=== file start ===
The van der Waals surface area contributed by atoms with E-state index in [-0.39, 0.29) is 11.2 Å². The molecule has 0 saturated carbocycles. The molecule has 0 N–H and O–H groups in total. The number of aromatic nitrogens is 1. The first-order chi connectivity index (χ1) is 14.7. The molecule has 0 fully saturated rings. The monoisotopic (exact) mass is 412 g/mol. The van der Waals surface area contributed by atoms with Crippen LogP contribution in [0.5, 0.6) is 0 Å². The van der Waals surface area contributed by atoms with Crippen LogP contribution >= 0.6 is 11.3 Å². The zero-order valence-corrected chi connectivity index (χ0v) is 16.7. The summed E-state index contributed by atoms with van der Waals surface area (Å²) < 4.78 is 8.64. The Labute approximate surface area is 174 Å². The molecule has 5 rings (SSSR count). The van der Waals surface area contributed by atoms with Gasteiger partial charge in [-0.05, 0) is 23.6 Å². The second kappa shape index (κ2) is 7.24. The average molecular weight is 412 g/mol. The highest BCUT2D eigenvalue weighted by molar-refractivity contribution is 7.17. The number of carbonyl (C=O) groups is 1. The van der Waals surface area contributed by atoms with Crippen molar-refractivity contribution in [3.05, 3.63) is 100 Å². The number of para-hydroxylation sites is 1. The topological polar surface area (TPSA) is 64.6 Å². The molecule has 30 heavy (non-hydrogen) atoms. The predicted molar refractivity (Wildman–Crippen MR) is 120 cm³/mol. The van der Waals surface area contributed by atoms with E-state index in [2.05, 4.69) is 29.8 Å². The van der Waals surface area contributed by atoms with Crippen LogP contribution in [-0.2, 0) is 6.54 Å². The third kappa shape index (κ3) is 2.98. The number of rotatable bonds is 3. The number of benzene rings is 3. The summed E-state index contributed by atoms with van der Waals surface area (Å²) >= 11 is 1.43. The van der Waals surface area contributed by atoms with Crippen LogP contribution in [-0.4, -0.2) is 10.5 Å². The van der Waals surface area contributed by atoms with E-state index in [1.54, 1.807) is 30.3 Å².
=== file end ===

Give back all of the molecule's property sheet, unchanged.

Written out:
The van der Waals surface area contributed by atoms with E-state index in [-0.39, 0.29) is 11.2 Å². The molecule has 0 saturated carbocycles. The molecule has 0 N–H and O–H groups in total. The number of aromatic nitrogens is 1. The first-order chi connectivity index (χ1) is 14.7. The molecule has 0 fully saturated rings. The monoisotopic (exact) mass is 412 g/mol. The van der Waals surface area contributed by atoms with Crippen LogP contribution in [0.5, 0.6) is 0 Å². The van der Waals surface area contributed by atoms with Crippen LogP contribution >= 0.6 is 11.3 Å². The zero-order valence-corrected chi connectivity index (χ0v) is 16.7. The summed E-state index contributed by atoms with van der Waals surface area (Å²) < 4.78 is 8.64. The Labute approximate surface area is 174 Å². The molecule has 5 rings (SSSR count). The van der Waals surface area contributed by atoms with Gasteiger partial charge in [-0.05, 0) is 23.6 Å². The second kappa shape index (κ2) is 7.24. The average molecular weight is 412 g/mol. The highest BCUT2D eigenvalue weighted by molar-refractivity contribution is 7.17. The number of carbonyl (C=O) groups is 1. The van der Waals surface area contributed by atoms with Crippen molar-refractivity contribution in [3.05, 3.63) is 100 Å². The number of para-hydroxylation sites is 1. The topological polar surface area (TPSA) is 64.6 Å². The molecule has 30 heavy (non-hydrogen) atoms. The predicted molar refractivity (Wildman–Crippen MR) is 120 cm³/mol. The van der Waals surface area contributed by atoms with E-state index in [2.05, 4.69) is 29.8 Å². The van der Waals surface area contributed by atoms with Crippen LogP contribution in [-0.2, 0) is 6.54 Å². The third kappa shape index (κ3) is 2.98. The number of rotatable bonds is 3. The number of benzene rings is 3. The summed E-state index contributed by atoms with van der Waals surface area (Å²) >= 11 is 1.43. The van der Waals surface area contributed by atoms with Crippen LogP contribution in [-0.4, -0.2) is 10.5 Å². The van der Waals surface area contributed by atoms with E-state index in [1.54, 1.807) is 30.3 Å².